An e-petition to try and force a Government debate to raise funding and awareness for pancreatic cancer has now exceeded the 100,000 signatures required.
Today (Tuesday), April 8, was the closing date for the petition.
And, as a result of passing the 100,000 milestone, it will now be referred to the Backbench Business Committee and should feature at Parliament.
Armagh I first reported the story of Grainne O’Neill, an Armagh student who lost her mum to pancreatic cancer, on March 20.
At that time, the petition had 56,000 signatures. After successful media appeals, including through UTV, the petition stood at almost 106,000 when closing this morning.
Grainne O’Neill, a student at Belfast Metropolitan College, was devastated when mum Anne lost her battle with the illness and has devoted herself to fundraising and trying to raise awareness.
Grainne told Armagh I: “I’ve raised over £6,500 for Pancreatic Cancer UK and have now signed up to trek the Great Wall of China in October and I am raising another £3,500.
“I feel so strongly about the charity and the cancer because the statistics are shocking and I never want families to have to go through what we went through!”
Grainne has also been campaigning for months to help get signatures for the online petition for more funding to be given to pancreatic cancer.
It is lobbying to “provide more funding and awareness for pancreatic cancer to aid long overdue progress and earlier detection and, ultimately, improved survival rates”.
Grainne’s mum Anne O’Neill (pictured with Grainne) was only 54 years of age and got seven months from diagnosis before she tragically passed away, devastating family and friends.
Grainne said: “My mum wasn’t fully diagnosed until the end of August, but told the middle of July that it probably was pancreatic cancer, they just needed to carry out some more tests to be 100%. Because the pancreas is behind so many organs, it is harder to diagnose and, because there isn’t much research or things known about the cancer, it is even harder to diagnose.
“She had stage 4 pancreatic cancer, which means its primary origin is the pancreas, but had spread to her liver and lung. Since pancreatic cancer is so hard to detect it is usually at a far on stage and spread to more than the pancreas.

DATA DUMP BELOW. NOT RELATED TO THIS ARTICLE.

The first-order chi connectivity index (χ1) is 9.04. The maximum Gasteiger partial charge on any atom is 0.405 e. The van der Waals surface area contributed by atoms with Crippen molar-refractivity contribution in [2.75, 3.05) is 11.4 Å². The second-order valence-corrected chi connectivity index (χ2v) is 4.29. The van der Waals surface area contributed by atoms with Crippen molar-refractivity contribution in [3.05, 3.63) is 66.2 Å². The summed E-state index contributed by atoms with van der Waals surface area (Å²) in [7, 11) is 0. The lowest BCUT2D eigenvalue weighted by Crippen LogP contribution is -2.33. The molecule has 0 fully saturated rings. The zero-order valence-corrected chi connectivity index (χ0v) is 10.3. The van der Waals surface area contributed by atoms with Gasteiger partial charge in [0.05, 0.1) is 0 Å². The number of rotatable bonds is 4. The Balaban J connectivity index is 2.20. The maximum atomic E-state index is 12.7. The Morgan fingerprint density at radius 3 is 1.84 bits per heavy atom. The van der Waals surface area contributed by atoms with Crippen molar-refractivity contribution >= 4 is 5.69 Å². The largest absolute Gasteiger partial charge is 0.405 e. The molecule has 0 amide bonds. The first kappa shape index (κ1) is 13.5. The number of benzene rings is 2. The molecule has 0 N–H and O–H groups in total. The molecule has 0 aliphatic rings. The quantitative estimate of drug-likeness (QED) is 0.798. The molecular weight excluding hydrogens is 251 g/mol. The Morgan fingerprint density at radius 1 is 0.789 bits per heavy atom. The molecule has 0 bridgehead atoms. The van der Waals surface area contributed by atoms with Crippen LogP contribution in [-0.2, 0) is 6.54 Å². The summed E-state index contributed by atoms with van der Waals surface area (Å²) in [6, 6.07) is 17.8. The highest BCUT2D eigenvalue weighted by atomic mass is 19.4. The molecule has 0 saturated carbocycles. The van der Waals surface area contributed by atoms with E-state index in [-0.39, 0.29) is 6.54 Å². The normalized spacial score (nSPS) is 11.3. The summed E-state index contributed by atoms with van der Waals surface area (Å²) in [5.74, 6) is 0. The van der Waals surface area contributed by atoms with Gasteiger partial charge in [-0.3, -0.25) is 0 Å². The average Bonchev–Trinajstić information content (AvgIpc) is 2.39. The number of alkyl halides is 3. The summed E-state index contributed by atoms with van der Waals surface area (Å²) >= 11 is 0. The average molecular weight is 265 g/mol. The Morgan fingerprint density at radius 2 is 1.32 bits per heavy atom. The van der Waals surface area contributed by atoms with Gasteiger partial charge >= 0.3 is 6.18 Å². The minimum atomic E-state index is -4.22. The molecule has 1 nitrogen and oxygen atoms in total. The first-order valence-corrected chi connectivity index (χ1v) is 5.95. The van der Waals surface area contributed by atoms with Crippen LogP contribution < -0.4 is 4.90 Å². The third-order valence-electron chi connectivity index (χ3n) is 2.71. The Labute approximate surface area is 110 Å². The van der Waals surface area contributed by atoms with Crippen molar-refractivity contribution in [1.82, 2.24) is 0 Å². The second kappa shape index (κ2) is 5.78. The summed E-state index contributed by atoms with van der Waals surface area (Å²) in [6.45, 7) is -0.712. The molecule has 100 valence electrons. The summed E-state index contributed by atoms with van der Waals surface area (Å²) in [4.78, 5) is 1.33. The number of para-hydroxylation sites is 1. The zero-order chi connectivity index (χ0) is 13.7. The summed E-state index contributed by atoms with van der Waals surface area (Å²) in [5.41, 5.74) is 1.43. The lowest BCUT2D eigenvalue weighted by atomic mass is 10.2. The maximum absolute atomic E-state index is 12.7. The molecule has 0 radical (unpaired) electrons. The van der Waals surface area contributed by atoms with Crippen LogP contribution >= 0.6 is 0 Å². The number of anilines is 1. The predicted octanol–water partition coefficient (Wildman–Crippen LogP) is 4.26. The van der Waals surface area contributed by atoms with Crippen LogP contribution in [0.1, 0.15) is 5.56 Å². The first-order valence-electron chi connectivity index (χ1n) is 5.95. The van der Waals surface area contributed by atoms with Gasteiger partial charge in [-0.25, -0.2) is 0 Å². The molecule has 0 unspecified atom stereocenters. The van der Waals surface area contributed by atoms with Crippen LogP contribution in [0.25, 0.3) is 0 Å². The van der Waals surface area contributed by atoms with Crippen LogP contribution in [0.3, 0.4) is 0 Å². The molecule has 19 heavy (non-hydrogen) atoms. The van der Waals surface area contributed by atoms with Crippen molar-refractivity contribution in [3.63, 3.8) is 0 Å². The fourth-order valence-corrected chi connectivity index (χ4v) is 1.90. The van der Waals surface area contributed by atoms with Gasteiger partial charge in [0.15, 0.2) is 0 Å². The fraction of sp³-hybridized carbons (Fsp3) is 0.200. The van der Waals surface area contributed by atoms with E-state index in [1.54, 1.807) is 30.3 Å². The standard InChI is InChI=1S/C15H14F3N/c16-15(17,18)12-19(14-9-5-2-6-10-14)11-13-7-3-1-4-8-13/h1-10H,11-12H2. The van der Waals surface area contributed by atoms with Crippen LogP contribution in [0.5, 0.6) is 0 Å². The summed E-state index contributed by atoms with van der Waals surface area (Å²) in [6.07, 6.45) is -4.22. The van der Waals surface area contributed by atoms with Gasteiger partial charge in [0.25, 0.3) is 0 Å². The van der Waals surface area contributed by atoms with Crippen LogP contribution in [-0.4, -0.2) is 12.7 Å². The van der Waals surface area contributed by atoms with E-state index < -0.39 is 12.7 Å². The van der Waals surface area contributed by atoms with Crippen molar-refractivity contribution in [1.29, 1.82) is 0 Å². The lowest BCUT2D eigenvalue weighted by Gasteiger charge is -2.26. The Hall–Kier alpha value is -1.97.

“A prime example of this is my mum, as she had felt fine until the last weekend of May and she ended up having stage 4. My mum got only seven months from diagnosis. She left behind her husband, daughter (26), son (24) and me (21).”
Grainne also fundraises for Pancreatic Cancer UK – www.pancreaticcancer.org.uk – which covers every aspect.
She explained: “I started all my fundraising and campaigning really since October, apart from my twitter page- @beatpc in the summer. Since then I have become an Events Volunteer and a voice for Pancreatic Cancer UK and have taken part in the four mile run out at Navan Fort on Sunday, October 13, with my brother Fergal, sister Sinéad O’Neill, my sister’s boyfriend and my cousin.
“I had turned 21 on October 10, so asked for sponsorship instead of presents.
“I am in second year of my foundation degree in Events Management in Belfast Metropolitan College and, as part of my course, we organise an event every semester. Last year we organised a charity night called ‘Filthys Funhouse’ in the Gypsy lounge in Filthy McNastys, Dublin Road, Belfast. We raised £1045 from this event.
“On Saturday, November 9, we organised a coffee morning in the Cathedral Synod hall, we had an amazing turn out and raised £2700.”
Some £600 of this was donated to Charis Cancer Care, which provides complemetary cancer care in Cookstown, and which Grainne’s mum Anne had attended once a week.
The other £2100 was donated to Pancreatic Cancer UK.
Overall, more than £6,000 has been raised for Pancreatic Cancer UK.
Statistics reveal that the five year UK survival rate is less than 4% and, alarmingly, rates have not changed in over 40 years!
And more alarmingly is the fact that pancreatic cancer only receives 1% of cancer research spend per year, even though it’s the 5th biggest cause of cancer deaths.
Grainne is determined to continue to fundraise and raise awareness.
She said: “I feel so passionately about this disease and have signed up to trek the Great Wall of China in October for Pancreatic Cancer UK.
“I have to raise just less than £3,500 and am half way there.
“My sister and I also discovered an e-petition about pancreatic cancer in the summer and from then I created a twitter page called @beatPC, where I tweet people to get them to sign the petition.”
The petition was actually started by Maggie Watts, who lost both her husband and mother-in-law to pancreatic cancer.
Grainne would like to thank all those who took the time to sign the petition and is delighted that, with the goal passed, it should now go before Parliament.
At the same time, you can still help Grainne and the O’Neill family reach their fundraising goals – to support the fundraising trek, visit http://www.justgiving.com/Grainne-O-Neill2
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